The Stimulus Time Delay

From the WSJ, via TJIC:

The stimulus bill currently steaming through Congress looks like a legislative freight train, but given last week's analysis by the Congressional Budget Office, it is more accurate to think of it as a time machine. That may be the only way to explain how spending on public works in 2011 and beyond will help the economy today.

According to Congressional Budget Office estimates, a mere $26 billion of the House stimulus bill's $355 billion in new spending would actually be spent in the current fiscal year, and just $110 billion would be spent by the end of 2010. This is highly embarrassing given that Congress's justification for passing this bill so urgently is to help the economy right now, if not sooner.

And the red Congressional faces must be very red indeed, because CBO's analysis has since vanished into thin air after having been posted early last week on the Appropriations Committee Web site. Officially, the committee says this is because the estimates have been superseded as the legislation has moved through committee. No doubt.

In addition to suppressing the CBO analysis, Democrats have derided it. Appropriations Chairman David Obey (D., Wis.) called it "off the wall," never mind that CBO is now run by Democrats. Mr. Obey also suggested that it would be a mistake to debate the stimulus "until the cows come home." We'd settle for a month or two, so at least the voters can inspect the various Congressional cattle they're buying with that $355 billion.

The reason this is so was explained by yours truly last week.  In short:

A year from now, any truly new incremental project in the stimulus bill will still be sitting on some planners desk with unfinished environmental impact assessments, the subject of arguments between multiple government agencies, tied up in court with environmental or NIMBY challenges, snarled in zoning fights, subject to conflicts between state, county, and city governments, or all of the above.  Most of the money will have been spent by planners, bureaucrats, and lawyers, with little to show for in actual facilities.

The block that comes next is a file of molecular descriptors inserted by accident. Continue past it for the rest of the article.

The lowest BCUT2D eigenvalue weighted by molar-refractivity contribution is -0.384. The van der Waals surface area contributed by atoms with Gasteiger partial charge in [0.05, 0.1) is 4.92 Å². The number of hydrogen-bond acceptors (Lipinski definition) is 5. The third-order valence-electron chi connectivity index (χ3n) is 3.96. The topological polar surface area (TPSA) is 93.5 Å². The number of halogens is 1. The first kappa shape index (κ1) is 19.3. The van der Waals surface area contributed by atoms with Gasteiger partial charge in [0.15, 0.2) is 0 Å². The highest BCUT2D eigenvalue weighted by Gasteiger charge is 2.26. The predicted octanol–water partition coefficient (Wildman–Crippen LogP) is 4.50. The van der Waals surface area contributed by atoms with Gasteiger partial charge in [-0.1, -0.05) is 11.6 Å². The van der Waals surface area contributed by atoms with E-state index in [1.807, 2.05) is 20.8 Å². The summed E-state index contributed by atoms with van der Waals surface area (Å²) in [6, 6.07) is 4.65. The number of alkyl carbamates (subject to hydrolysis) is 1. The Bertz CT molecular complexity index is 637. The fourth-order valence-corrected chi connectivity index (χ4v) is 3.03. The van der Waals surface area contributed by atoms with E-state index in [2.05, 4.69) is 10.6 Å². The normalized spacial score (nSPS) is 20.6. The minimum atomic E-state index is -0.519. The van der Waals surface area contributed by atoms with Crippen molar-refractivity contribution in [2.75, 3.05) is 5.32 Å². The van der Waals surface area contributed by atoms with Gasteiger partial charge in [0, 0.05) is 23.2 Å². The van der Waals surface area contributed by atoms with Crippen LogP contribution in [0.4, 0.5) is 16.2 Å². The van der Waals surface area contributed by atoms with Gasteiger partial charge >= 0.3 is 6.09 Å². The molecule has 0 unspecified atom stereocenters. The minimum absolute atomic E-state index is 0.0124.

1. Matt:

    I referenced your earlier post in my latest post on my blog. And the front page of my paper (The Tampa Tribune)had a story about the Florida delegation all lining up for local pork. I'm usually not that afraid of economic downturns, but this scares the hell out of me because of the measures congress will go through to try to "fix" it.

  2. John Moore:


    It's too bad the initial bailout was necessary while the Republicans were in the administration. It now gives the Dems cover for this real smelly porker.

    In addition to nationalizing the auto industry and forcing it to make unprofitable high mileage cars, they are going to spend hundreds of billions on standard federal pork - but way above normal levels. And it isn't going to do a darn thing for economic recovery.

    This is bad. Really, really bad.

  3. SteveMT:

    Here is how Senator Tester (D) Montana is "spinning" this Bill. This Bill is terrible and will not help, only hurt America.
    Montanans speak out in favor of Jobs Bill

    Montanans Applaud Baucus, Tester and Economic Recovery Efforts Before Congress

    Friday, February 6, 2009

    (Washington D.C.) – Montanans today expressed their support for the Jobs Bill currently before Congress, saying the bill will help create good paying jobs and get Montana’s and the country’s economy back on track.

    Montana’s U.S. Senators Max Baucus and Jon Tester played a key role in writing the Jobs Bill- Baucus as chairman of the Senate Finance Committee and Tester as member of the Senate Appropriations Committee. Community members are speaking out in support of the Jobs Bill, citing specific measures in the bill that will ensure Montana’s businesses, industries and communities continue to thrive.
    Provisions to Help Montana Industries
    The Jobs Bill contains tax help to ensure Montana companies can keep their doors open and their employees on the job. One provision, the net operation loss carry back, allows timber, homebuilding and technology companies to recoup a percentage of taxes they paid during more stable economic times.
    Eivind Forseth; Airborne Ranger and Disabled Iraq veteran from Billings:
    “The $300 relief payment in the stimulus will undoubtedly help our nation's veterans. More often than not, veterans who have recently separated from active duty struggle to make ends meet. Those who are eligible for compensation normally wait up to twelve months or more to receive their veterans' benefits. Our veterans deserve every cent.
    More here: